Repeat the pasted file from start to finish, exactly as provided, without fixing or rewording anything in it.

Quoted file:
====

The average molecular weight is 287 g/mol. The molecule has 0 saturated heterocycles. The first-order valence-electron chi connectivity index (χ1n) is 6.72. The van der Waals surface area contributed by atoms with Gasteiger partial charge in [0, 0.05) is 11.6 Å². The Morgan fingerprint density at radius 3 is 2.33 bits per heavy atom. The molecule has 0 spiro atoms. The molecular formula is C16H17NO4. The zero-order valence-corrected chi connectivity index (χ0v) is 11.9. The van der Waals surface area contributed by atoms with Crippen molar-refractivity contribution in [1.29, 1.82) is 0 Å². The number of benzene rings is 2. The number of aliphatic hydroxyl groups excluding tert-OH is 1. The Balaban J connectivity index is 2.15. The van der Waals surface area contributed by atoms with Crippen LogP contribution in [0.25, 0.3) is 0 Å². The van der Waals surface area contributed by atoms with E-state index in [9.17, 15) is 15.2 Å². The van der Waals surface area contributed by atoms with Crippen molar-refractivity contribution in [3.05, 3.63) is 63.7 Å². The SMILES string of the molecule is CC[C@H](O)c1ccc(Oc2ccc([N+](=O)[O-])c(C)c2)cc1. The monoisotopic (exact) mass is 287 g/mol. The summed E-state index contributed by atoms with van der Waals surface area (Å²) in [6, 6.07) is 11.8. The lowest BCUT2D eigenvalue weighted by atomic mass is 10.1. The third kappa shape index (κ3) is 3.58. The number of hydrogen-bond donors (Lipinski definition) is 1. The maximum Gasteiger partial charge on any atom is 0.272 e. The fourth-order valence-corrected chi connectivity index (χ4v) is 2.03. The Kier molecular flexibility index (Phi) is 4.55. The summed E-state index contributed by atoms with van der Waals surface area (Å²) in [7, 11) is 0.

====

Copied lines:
The average molecular weight is 287 g/mol. The molecule has 0 saturated heterocycles. The first-order valence-electron chi connectivity index (χ1n) is 6.72. The van der Waals surface area contributed by atoms with Gasteiger partial charge in [0, 0.05) is 11.6 Å². The Morgan fingerprint density at radius 3 is 2.33 bits per heavy atom. The molecule has 0 spiro atoms. The molecular formula is C16H17NO4. The zero-order valence-corrected chi connectivity index (χ0v) is 11.9. The van der Waals surface area contributed by atoms with Crippen molar-refractivity contribution in [1.29, 1.82) is 0 Å². The number of benzene rings is 2. The number of aliphatic hydroxyl groups excluding tert-OH is 1. The Balaban J connectivity index is 2.15. The van der Waals surface area contributed by atoms with Crippen LogP contribution in [0.25, 0.3) is 0 Å². The van der Waals surface area contributed by atoms with E-state index in [9.17, 15) is 15.2 Å². The van der Waals surface area contributed by atoms with Crippen molar-refractivity contribution in [3.05, 3.63) is 63.7 Å². The SMILES string of the molecule is CC[C@H](O)c1ccc(Oc2ccc([N+](=O)[O-])c(C)c2)cc1. The monoisotopic (exact) mass is 287 g/mol. The summed E-state index contributed by atoms with van der Waals surface area (Å²) in [6, 6.07) is 11.8. The lowest BCUT2D eigenvalue weighted by atomic mass is 10.1. The third kappa shape index (κ3) is 3.58. The number of hydrogen-bond donors (Lipinski definition) is 1. The maximum Gasteiger partial charge on any atom is 0.272 e. The fourth-order valence-corrected chi connectivity index (χ4v) is 2.03. The Kier molecular flexibility index (Phi) is 4.55. The summed E-state index contributed by atoms with van der Waals surface area (Å²) in [7, 11) is 0.